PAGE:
With just under one week to go before the opening launch attempt for Space Shuttle Endeavour and the STS-130 crew, the Flight Readiness Reviews (FRR) have thoroughly reviewed all open and nonconformance outstanding issues with the Solid Rocket Boosters (SRBs) and Reusable Solid Rocket Motors (RSRMs) ahead of the first shuttle mission of the year.
In all, three items were brought forward to the FRR meetings from the RSRM team.
The first two pertained to “significant hardware changes” to the RSRMs, including the removal of an inactive stiffener stub and the relocation of “porta-pull locations” to an area further aft on the motor.
For the removal of the stiffener stub, “Hardware Change – First effective on STS-128 (RSRM-107); also on STS-129 (RSRM-108) and subsequent,” notes the RSRM presentation to the SSP FRR, available for download on L2.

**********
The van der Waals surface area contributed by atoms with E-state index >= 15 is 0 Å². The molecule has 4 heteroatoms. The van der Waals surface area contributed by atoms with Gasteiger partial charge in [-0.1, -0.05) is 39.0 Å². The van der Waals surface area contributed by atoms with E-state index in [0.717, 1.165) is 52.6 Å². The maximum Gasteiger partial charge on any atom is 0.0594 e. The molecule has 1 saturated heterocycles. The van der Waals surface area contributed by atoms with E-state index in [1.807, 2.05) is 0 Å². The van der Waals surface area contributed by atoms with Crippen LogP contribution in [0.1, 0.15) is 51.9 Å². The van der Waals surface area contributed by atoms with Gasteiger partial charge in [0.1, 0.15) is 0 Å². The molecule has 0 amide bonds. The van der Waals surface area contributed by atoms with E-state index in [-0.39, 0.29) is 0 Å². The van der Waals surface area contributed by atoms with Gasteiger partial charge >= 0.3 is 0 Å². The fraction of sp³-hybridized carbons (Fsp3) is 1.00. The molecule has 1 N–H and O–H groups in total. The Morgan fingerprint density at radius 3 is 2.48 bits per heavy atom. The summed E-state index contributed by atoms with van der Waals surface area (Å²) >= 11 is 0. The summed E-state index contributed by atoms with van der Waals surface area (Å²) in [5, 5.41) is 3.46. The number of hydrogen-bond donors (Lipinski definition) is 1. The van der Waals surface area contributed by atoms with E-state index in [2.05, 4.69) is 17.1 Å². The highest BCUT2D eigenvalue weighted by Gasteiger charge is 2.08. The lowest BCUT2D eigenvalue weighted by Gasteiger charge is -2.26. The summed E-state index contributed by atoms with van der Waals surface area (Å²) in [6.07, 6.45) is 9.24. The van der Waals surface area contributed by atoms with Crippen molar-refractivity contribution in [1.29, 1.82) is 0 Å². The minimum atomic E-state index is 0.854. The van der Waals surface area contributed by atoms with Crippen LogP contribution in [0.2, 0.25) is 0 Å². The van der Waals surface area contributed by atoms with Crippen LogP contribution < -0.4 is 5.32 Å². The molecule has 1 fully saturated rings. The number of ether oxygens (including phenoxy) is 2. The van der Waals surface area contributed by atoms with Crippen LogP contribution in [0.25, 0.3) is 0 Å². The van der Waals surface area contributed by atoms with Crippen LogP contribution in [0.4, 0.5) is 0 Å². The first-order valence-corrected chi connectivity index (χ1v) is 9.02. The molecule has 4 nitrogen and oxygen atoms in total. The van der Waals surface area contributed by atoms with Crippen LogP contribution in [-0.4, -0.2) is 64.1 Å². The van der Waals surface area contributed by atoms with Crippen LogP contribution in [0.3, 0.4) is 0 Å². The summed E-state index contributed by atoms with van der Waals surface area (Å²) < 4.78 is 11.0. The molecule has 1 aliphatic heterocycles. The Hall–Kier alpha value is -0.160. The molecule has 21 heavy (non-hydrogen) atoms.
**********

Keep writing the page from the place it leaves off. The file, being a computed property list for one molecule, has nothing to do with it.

Post-flight inspections revealed no flight anomalies after this stiffener stub was removed. Also, all paint in the region remained intact.
For the porta-pull locations change, this adjustment was first made on the RSRM for the Ares I-X rocket and was subsequently flown on STS-129. No excavation or filling was necessary at the porta-pull locations following the implementation of this plan.
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During post-flight inspections, it was determined that all expectations in terms of the design of the relocation were met. Further, no anomalies were identified at the porta-pull location sites.
“Change Description: Replaced V1247 fluorocarbon O-rings with V1288 (improved-resiliency fluorocarbon) O-rings in nozzle joint no. 1,” notes the RSRM presentation.
The change in O-rings came after the discovery that the “obsolescence” of one of the ingredients in the V1247 O-rings either required the “requalification” of the V1247 or the creation and certification of a new O-ring material.
Originally, Shuttle Program managers intended to fly out the Shuttle manifest using “V1247 in fly-nozzle joints (static/slightly opening joints, so resiliency is not a key parameter).”
However, it was ultimately decided to switch to the V1288 O-rings because of their “improved ablation properties, ready availability, and simplified manufacturing process.”